Photographic memory: Gentile’s “Wait For Me” recalls the conflicts in Central America in the 1980s
In the 1980s, Miami was preoccupied with violence – not just the cocaine cowboys here, but the civil wars in Central America, whose actors and intrigues so often resided in South Florida.
Few journalists were more a part of this Reagan-era Central American scene than photographer Bill Gentile, who has just published a memoir titled “Wait For Me: True Stories of War, Love and Rock & Roll”.
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Gentile is now a professor of journalism at the American University in Washington, DC.
He spoke from there with WLRN’s Tim Padgett – who worked with Gentile in Central America when they were both with Newsweek magazine – about his book and how the issue of US intervention in countries developing countries like Nicaragua and Afghanistan, still resonates today.
Here are excerpts from their conversation, edited for clarity:
PADGETT: You grew up the son and grandson of Italian immigrants in a steel town in Pennsylvania. You say in the book that journalism has become your “ticket”. What did you mean by that?
KIND: My grandfathers, dad, uncles, brothers, and I all worked in steel mills at one point or another, and I needed a ticket to get out of there. But I also wanted a tool – and I found journalism could provide me with both. It could take me to places I could never have been – I mean, I’ve been to the Galapagos, the Arctic Circle, the heart of Africa, I’ve been to the mountains of Central America – and it was my job to tell the rest of the world what those places looked like through pictures.
In the 1980s, few photojournalists covered the war between the left-wing Sandinista regime in Nicaragua and the US-backed rebels as aggressively but as sensitively as you.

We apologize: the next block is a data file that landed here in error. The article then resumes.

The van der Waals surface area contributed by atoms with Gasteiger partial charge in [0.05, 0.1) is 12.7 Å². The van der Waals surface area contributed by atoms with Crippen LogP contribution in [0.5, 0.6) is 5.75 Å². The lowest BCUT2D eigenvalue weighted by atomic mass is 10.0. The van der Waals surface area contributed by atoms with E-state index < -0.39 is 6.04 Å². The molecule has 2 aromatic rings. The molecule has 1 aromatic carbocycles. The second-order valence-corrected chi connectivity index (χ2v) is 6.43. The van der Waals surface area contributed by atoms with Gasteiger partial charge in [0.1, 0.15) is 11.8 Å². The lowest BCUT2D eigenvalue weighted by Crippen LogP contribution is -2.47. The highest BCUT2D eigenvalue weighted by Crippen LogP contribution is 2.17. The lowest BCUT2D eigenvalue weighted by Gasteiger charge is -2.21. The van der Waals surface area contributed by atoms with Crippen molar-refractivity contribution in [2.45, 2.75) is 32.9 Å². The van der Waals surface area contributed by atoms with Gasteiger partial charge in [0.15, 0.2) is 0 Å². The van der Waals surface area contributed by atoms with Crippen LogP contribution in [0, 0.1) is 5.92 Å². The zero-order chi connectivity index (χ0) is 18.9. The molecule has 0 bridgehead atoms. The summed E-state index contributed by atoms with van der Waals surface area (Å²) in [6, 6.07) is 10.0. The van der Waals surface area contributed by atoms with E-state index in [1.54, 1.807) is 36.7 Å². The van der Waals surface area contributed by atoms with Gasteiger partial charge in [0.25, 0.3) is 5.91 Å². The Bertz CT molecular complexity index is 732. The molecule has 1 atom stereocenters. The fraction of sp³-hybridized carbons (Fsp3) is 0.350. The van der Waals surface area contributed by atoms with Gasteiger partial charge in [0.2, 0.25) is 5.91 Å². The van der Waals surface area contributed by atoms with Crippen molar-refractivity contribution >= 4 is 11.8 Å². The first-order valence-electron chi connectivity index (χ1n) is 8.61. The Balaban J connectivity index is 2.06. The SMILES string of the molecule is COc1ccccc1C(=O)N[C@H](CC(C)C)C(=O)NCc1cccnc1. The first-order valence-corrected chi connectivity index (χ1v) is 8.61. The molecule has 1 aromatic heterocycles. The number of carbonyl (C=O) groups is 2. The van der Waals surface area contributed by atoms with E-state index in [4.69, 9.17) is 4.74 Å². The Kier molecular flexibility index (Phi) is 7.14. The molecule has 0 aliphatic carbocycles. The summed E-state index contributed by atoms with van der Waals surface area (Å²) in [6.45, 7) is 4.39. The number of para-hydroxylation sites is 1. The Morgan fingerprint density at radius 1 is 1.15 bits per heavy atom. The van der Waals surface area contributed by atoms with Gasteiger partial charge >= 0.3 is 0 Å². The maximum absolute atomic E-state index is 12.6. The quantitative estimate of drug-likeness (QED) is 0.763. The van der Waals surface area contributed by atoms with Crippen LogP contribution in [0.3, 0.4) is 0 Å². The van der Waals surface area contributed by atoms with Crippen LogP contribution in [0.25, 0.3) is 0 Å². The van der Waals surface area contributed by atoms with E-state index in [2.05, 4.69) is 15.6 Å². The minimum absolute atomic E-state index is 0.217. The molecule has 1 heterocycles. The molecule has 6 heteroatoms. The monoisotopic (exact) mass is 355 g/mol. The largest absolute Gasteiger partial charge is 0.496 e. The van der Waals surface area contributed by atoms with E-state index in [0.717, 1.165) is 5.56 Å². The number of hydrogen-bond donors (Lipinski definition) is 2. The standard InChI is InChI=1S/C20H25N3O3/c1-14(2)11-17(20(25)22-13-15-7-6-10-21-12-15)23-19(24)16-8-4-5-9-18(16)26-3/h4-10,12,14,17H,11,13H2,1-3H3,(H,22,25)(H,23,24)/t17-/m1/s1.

In a gripping chapter of “Wait for Me”, you photograph in a few hours a bloody ambush in the Nicaraguan jungle, then a very dark wake of dead soldiers. First tell us about the experience of being squarely in the middle of a firefight like this.
Yeah, so we climb a hill with these soldiers and the jungle on top of the hill explodes. And I never saw any of the people shooting at us. You know, all I saw were people around me falling to the ground, either because they were hit or because they wanted to keep their heads exploded.
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And that’s what I was there for, to document the war. But if you’re not careful with that, you run the risk of becoming some kind of machine right there for fame and fortune, if you will, and you lose some sensitivity towards people. I came very close to that line, I think, but pulled back.
If war photographers aren’t careful they risk turning into a machine of fame and fortune, and you lose all sensitivity to people. I came very close to that line. I withdrew from it.
Which brings us to one of your most memorable photos of the vigil of the dead Nicaraguan soldier, his native wife breastfeeding their baby near his coffin. Can you read us an excerpt from this scene?
Sure. “As I look through the camera that makes up the shots… I see the deceased militiaman’s wife looking me straight in the eye. She is the only person in the group to make eye contact with me. And it’s more than just It’s a piercing connection that goes beyond everything else in the image … And I can hear what she’s saying to me then and now (her voice breaks with emotion) … Look what they have done to my life. Show the world what happened here. “
Sorry, it’s pretty obvious that images like these still have an impact on me, even today.
I admit that this photo still haunts me today, when I look at it in your book “Nicaragua”.